Caution: monsters in book are friendlier then they appear

Love Monster

I will probably ask this question about a thousand more times over the course of my posting here, but… Why are so many books for adult readers based on the notion that readers won’t care about dragons, kitsunes, manticores, minotaurs, sidhe, djinns, demons, vampires, were-sharks, or any other mythological being UNLESS said monsters are attempting to straighten up and fly right by simultaneously falling in love with someone?

I think I’d feel better if I could actually understand what the compelling motivation is behind the taming of monsters or the desire to be able to define them by strictly human terms when the initial attraction is usually their otherworldliness. What happened to appreciating the quirky weirdness of monsters? The strange sophistication? The subtle air of menace? The weird unpredicability? The violent mood swings? The anti-social attitudes? The intriguing inhumanity?

This isn’t to to say that there’s nothing wrong with a monster in need of a hug or a cup of cocoa or the love of a kind-hearted mortal like the cute pink blob featured above… But I don’t think that this has to be the default setting for any given monster. Nor does every monster need to be boiled down and reduced to a preternatural pest simply because they’ve fallen in love.  

As a reader, I am much more interested in the actual beastie in any given story than whether or not it will find a special life partner and reform. There are terrific exceptions to every complaint and I have enjoyed the occasional sympathetic supernatural monster falls in love storyline, I don’t go out of my way to read very many of them. I would definitely prefer to find more intriguing monsters in manga, children’s fiction, graphic novels, horror novels or the occasional short story. When it comes to supernatural romance, my favorite examples tend to involve like calling to like because monsters ending up with monsters makes more sense and rarely results in a personality transplant. And even in those cases, I usually am also a big fan of the plot or the new direction being taken in terms of world-building or monster design to anyone else.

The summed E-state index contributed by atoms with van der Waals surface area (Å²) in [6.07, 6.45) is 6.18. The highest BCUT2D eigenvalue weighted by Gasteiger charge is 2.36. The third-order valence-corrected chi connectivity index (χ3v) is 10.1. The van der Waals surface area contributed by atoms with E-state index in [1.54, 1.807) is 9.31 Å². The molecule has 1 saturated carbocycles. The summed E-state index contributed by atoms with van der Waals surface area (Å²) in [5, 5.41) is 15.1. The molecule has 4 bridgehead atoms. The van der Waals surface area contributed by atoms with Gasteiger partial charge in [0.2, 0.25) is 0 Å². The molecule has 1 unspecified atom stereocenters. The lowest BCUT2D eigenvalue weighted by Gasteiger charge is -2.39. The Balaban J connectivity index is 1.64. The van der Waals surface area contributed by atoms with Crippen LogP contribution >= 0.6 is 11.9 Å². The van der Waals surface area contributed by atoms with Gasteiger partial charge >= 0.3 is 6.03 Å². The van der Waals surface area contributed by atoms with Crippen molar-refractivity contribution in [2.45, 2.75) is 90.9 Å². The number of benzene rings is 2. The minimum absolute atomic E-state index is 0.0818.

Like everything else when it comes to reading, of course, my frustrations stem solely from personal preference. People enjoy what they enjoy, obviously, and there’s nothing I can do about the plethora of books coming out with plots or themes that grate on my very last nerve. And I am well aware that mine is a fairly lonely, unpopular opinion. So the only option available to be is to be even more discerning than I have already been when it comes to anything involving a monster.

But I wonder… Am I the only one who routinely despairs over this sort of thing?


About April

I'm a librarian, reader, and writer whose main goal in life is to be able to swim in books the way Scrooge McDuck swims in money. Although my reading choices will always be wildly eclectic and I never plan on leaving any genre unexplored, my favorite reads tend to be Fantasy, Young Adult, Science Fiction, Gay Romance, or Historical Fiction. You can e-mail me at inspector[dot]librarian[at]gmail[dot]com.
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